Needs Assessments

Kingston’s NEW 2023 JSNA

The latest Joint Strategic Needs Assessment (JSNA) for the borough has now been released, providing a comprehensive look at the ‘Top 5’ causes of ill health, risk factors, reasons for hospitalisation and wider determinants of health for Kingston’s population.

Here you can find a summary and the main document.
The recommendations for all sections can be found at the end of the main document or separately here.

There are also detailed chapters available on the following themes:

More content will follow; we are currently working to produce more accessible versions of our JSNA documents and will upload them at the earliest opportunity. Please contact us if you would like to request the information in an alternative format

Recent Needs Assessments

    • Children and Young People’s Needs Assessment (CYPNA)
    • Learning Difficulties Needs Assessment (to follow)
    • Mental Health Needs Assessment
    • Pharmaceutical Needs Assessment (PNA)
    • Sexual Health Needs Assessment and Executive Summary
    • Smoking Needs Assessment – however the JSNA’s special smoking section contains more recent data
    • Historical Needs Assessments

      Below is a list of historical needs assessments, with links to each

      What is a Joint Strategic Needs Assessment (JSNA)?

      The JSNA:

      • Is a comprehensive picture of information and data of the health, care, and wellbeing needs and inequalities of Kingston (now and in the future) in order to improve and protect health and wellbeing outcomes
      • Provides information on local community views and evidence of effectiveness of existing interventions which will help to shape future plans for services
      • Reflects the wider social factors that have an impact on people’s health and wellbeing. These factors which have been found to have the most significant influence are widely known as the determinants of health. While health services make a contribution to health, most of the key determinants of health, for example, education, employment, housing, and environment, lie outside the direct influence of healthcare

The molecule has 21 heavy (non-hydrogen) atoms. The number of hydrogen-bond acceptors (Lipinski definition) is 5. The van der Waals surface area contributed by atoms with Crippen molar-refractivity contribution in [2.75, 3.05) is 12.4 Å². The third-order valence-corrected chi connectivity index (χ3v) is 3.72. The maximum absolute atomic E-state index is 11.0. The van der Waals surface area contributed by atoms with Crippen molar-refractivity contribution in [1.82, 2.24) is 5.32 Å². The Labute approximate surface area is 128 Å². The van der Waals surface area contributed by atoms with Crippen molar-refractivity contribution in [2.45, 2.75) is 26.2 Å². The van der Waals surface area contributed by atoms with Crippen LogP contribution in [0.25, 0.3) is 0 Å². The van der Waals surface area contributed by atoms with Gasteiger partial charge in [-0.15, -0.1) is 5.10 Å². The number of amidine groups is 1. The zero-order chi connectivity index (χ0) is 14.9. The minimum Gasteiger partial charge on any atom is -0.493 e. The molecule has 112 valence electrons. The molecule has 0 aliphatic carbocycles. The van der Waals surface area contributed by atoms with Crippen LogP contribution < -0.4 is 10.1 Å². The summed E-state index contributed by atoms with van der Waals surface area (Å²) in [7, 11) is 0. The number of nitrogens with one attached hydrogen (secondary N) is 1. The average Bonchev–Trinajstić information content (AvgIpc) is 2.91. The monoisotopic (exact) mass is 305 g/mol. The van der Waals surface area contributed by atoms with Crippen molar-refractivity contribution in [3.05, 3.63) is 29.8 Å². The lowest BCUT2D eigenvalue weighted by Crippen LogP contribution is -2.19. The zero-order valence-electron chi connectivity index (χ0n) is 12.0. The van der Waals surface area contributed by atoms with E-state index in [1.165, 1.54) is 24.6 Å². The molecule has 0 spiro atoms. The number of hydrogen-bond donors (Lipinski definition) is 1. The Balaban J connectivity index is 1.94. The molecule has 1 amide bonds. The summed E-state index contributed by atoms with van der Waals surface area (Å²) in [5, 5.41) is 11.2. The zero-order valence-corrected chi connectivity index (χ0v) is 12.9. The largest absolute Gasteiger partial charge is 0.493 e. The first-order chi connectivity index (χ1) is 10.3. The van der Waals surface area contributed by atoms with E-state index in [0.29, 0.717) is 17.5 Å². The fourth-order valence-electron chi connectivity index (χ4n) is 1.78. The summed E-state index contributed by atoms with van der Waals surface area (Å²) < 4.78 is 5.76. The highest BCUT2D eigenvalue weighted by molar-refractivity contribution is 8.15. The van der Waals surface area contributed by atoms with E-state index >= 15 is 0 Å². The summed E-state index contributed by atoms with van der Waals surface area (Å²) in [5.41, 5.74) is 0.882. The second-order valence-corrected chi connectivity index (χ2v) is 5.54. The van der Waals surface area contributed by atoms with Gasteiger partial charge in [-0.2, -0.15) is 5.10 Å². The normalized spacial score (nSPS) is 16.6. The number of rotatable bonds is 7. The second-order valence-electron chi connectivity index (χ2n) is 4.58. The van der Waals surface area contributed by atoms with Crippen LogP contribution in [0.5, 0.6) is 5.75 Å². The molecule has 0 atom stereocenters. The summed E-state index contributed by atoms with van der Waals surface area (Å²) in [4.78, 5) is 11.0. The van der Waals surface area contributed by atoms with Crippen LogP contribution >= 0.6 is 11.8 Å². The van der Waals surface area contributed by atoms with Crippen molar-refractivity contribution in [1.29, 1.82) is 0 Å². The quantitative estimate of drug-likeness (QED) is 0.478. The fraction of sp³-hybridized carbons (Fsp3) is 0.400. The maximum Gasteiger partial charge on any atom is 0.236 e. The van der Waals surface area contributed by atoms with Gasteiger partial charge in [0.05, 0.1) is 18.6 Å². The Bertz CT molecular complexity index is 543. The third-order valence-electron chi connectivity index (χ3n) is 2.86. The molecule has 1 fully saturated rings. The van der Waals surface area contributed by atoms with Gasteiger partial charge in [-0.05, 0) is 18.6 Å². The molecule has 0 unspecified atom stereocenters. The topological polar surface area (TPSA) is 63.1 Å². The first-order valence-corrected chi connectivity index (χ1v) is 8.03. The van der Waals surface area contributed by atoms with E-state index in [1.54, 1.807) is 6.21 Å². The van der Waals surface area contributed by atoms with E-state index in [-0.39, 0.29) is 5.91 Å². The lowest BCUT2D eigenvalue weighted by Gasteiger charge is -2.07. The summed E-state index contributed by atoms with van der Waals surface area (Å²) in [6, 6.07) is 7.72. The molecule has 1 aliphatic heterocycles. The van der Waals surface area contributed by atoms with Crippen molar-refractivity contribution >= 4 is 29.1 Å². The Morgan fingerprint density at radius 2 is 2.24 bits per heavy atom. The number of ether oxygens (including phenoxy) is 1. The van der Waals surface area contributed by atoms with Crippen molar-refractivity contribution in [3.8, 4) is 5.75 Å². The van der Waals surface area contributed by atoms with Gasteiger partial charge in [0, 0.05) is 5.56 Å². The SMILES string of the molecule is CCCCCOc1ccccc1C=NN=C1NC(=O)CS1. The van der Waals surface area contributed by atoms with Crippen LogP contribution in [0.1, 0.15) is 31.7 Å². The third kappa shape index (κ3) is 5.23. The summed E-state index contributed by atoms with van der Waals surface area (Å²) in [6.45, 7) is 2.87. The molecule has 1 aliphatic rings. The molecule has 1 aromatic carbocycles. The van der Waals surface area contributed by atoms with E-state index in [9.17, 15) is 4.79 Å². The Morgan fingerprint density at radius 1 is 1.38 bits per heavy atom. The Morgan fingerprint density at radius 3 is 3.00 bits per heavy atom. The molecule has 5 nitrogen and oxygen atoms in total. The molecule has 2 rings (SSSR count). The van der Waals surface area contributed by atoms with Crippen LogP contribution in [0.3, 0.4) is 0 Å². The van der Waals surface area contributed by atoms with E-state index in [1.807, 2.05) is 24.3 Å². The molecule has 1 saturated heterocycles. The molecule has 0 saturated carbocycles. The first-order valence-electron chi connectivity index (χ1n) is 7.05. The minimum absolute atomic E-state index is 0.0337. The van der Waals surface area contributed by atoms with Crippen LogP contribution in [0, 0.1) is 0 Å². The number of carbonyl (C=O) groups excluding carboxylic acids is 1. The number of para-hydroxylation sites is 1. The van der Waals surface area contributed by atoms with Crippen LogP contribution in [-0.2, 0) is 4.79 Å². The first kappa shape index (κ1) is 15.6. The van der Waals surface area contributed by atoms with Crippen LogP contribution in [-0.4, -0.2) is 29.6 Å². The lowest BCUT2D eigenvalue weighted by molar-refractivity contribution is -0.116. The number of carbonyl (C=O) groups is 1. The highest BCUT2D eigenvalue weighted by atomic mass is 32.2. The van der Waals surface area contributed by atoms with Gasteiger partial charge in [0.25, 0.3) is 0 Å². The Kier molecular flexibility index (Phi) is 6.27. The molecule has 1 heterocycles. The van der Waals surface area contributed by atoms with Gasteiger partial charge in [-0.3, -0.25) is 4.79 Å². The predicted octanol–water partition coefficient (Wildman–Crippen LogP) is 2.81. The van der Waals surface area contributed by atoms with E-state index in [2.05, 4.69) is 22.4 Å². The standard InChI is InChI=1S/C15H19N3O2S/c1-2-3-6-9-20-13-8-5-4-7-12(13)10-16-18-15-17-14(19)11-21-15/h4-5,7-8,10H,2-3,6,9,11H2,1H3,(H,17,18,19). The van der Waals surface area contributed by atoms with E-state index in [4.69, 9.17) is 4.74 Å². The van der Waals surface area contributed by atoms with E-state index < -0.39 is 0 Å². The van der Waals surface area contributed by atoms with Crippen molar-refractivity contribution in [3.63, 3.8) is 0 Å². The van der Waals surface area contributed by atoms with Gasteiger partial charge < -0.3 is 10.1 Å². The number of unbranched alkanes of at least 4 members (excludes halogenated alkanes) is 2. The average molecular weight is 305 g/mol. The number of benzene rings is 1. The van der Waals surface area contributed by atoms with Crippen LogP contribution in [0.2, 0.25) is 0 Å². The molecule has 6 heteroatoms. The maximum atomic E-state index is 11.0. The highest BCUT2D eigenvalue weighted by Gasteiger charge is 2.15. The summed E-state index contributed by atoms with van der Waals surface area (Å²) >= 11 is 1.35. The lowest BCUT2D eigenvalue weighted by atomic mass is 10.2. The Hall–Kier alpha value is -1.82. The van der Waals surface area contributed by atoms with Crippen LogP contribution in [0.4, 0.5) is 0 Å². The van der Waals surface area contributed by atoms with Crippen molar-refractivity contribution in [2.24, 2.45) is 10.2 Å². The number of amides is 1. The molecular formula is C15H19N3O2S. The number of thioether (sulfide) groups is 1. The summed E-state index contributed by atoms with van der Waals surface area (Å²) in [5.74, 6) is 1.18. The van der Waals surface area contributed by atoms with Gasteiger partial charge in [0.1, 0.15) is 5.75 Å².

Why Have a JSNA?

      Local Authorities and NHS Integrated Commissioning Boards (ICBs) have equal and joint statutory duties to prepare a Joint Strategic Needs Assessment through the Health and Wellbeing Board (HWB). The JSNA informs Kingston’s Health and Wellbeing Strategy which is also owned by the Health and Wellbeing Board.

      The JSNA is used to inform and guide commissioning intentions across health, wellbeing, and social care services so that they will achieve better health and wellbeing outcomes.

      It aims to communicate key messages to a wide audience including staff from Local Authority and the NHS, elected members, including senior decision makers and service commissioners, local service providers, Voluntary and Community sector providers, residents and the general public.

      Kingston’s Health and Care Plan

      Kingston’s Health and Care Plan 2022-2024 provides Kingston residents and organisations with a picture of what the Health and Wellbeing Board, through its members and wider partners, has aimed to deliver over the past two years and how working together is crucial to achieve this. The Kingston Health and Wellbeing Board agreed to focus on the following four priority areas / life stages where we believe that by working together we will make the most difference:

      1. Start well – children and young people
      2. Live well – good health in adulthood
      3. Age well – older people
      4. Golden threads – focusing on carers, reducing inequalities, tackling obesity, and promoting good mental health and wellbeing throughout life

      These priority areas build on those identified in the previous health and care plan.

      JSNA Supporting Documentation

      The detailed JSNA sections and other needs assessments listed above may have references to other documents, for ease, we have tried to keep these locally, click here to access them

      Annual Public Health Reports

      Annual Public Health Reports